State House Sound Bites

Capitol reporter Mary Wilson covers Pennsylvania politics and issues at the Pennsylvania state capitol.

McCord aims most barbs at Corbett, not primary competition

Written by Mary Wilson, Capitol Bureau Chief | Sep 25, 2013 4:42 PM
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Photo by Mary Wilson / witf


State Treasurer Rob McCord became this week the eighth Democrat to throw his hat in the ring for governor. But just days into his official campaign, he's still aiming most of his venom at the governor.

In an hour-long, wide ranging interview with state Capitol reporters Wednesday, McCord dinged Gov. Corbett for signing a "no new taxes" pledge, saying such promises aren't the source of good public policy.

"You shouldn't hire another governor who yields to the political temptation to make a pledge," McCord said. "I think really good leaders use their brains, not pledges. I think we're getting way too much government by talking point."

That isn't to say McCord's against cuts, but he said he can make better ones to increase funding for education - which he said would be his number one obsession as governor.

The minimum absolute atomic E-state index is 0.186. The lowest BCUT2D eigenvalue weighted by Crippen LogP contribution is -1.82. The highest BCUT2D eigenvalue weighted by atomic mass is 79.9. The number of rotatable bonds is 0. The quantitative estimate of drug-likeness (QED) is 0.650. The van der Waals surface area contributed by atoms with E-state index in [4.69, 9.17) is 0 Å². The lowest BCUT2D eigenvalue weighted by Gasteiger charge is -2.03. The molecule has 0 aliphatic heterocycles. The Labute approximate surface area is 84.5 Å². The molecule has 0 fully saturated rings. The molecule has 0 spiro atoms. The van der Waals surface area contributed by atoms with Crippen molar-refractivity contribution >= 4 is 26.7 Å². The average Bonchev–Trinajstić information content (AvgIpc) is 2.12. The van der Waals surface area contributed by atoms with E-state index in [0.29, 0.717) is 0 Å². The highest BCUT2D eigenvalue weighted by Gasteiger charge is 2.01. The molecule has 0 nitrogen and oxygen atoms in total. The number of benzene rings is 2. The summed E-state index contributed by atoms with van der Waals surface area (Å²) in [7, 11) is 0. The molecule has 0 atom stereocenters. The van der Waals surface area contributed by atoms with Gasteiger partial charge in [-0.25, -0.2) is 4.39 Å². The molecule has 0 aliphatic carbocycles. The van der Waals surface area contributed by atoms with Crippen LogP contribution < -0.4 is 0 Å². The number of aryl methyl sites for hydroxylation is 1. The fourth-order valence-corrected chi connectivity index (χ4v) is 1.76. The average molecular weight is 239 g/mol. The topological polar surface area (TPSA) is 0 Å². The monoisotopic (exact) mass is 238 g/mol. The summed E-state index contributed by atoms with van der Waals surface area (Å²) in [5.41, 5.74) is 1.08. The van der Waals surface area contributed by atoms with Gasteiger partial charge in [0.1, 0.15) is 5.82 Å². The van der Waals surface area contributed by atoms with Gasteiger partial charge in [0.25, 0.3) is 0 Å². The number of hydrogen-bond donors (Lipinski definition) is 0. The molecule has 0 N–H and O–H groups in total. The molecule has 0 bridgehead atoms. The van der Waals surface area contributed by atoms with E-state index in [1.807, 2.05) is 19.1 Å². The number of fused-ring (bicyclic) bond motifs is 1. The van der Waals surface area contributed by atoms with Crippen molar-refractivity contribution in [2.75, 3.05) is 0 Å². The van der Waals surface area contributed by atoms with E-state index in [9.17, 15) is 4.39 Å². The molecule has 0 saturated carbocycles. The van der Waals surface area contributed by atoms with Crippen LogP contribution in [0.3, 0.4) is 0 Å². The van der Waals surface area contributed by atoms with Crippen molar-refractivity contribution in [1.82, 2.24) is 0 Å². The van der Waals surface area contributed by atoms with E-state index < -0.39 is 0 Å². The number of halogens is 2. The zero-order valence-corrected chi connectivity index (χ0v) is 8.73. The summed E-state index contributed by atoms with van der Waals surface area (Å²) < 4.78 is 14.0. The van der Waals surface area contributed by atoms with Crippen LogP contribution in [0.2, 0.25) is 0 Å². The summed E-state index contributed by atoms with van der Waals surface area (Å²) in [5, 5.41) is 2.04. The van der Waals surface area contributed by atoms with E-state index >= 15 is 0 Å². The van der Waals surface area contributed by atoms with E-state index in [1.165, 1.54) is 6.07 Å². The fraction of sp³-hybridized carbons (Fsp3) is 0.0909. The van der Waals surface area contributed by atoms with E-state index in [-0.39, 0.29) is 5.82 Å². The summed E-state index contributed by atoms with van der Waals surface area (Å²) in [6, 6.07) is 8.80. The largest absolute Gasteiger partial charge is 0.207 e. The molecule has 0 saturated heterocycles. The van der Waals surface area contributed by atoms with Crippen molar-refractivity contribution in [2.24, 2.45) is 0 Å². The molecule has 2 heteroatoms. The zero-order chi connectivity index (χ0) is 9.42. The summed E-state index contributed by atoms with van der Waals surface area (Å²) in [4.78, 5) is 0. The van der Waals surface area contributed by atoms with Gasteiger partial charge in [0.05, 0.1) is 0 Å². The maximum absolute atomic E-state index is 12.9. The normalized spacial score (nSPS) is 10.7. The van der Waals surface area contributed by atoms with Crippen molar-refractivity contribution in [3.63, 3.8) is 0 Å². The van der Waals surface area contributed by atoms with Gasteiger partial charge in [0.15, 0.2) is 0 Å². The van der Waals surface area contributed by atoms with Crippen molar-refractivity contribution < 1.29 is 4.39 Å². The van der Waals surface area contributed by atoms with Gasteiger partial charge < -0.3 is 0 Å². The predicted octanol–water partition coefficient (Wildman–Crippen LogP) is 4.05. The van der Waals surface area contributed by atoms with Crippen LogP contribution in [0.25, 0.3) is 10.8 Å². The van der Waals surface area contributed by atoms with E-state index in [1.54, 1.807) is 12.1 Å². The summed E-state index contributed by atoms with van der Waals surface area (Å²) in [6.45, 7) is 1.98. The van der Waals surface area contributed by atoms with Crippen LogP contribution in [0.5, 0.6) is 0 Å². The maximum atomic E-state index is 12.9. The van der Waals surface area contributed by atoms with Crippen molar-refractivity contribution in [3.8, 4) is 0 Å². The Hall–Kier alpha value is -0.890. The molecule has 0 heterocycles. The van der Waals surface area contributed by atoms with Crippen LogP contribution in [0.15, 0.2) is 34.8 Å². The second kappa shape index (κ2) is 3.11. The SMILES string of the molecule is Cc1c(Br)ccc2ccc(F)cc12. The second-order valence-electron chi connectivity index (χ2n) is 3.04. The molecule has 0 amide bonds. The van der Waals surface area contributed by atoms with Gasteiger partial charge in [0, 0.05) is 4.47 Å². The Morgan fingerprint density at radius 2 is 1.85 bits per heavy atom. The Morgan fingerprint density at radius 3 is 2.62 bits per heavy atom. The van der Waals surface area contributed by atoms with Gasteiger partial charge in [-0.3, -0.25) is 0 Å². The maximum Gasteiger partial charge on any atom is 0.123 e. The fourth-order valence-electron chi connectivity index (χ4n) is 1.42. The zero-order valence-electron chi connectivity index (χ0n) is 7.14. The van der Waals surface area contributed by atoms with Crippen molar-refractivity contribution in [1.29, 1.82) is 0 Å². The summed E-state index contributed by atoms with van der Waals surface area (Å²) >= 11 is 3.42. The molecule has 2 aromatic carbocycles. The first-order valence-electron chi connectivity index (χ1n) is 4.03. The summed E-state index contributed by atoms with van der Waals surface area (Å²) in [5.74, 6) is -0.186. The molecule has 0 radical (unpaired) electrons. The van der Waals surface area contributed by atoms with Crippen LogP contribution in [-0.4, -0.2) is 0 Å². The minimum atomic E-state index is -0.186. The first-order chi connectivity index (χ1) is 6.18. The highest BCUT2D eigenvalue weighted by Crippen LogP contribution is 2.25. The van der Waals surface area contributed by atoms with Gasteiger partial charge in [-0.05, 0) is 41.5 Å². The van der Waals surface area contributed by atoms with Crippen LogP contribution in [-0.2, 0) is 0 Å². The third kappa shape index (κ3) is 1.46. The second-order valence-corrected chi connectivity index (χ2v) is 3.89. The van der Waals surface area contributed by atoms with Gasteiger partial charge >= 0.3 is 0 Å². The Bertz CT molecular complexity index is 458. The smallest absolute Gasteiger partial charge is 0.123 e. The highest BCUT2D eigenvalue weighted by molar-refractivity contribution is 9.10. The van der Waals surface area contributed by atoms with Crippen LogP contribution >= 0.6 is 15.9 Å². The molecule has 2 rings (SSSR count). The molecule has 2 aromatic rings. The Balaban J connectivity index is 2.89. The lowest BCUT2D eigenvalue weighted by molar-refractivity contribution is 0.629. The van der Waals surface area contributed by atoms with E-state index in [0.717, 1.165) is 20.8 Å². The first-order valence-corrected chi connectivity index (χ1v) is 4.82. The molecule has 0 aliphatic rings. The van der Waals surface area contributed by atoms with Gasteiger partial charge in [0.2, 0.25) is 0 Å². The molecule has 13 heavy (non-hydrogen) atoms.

He offers the Department of Public Welfare as one place ripe for cuts, though the agency has already seen much-maligned reductions under the Corbett administration.

McCord also supports taking the impact fee on natural gas drillers and replacing it with a tax on natural gas extraction, which would raise more money.

Other Democratic candidates include U.S. Congresswoman Allyson Schwartz, former state Revenue Secretary Tom Wolf, and former Department of Environmental Protection secretaries Katie McGinty and John Hanger.

For the most part, McCord declined to take shots at any of the other candidates in the race, emphasizing instead his own experience in business as a venture capitalist and his current day job. During his time as state treasurer, he has challenged the governor's plans to privatize the state lottery and overhaul the public pension systems.

But McCord did suggest Schwartz, considered in a couple internal polls to be front runner, would not be able to win because of her tenure in Congress.

"I don't think people think highly of Congress, I'm not sure they think highly of career politicians," McCord said.

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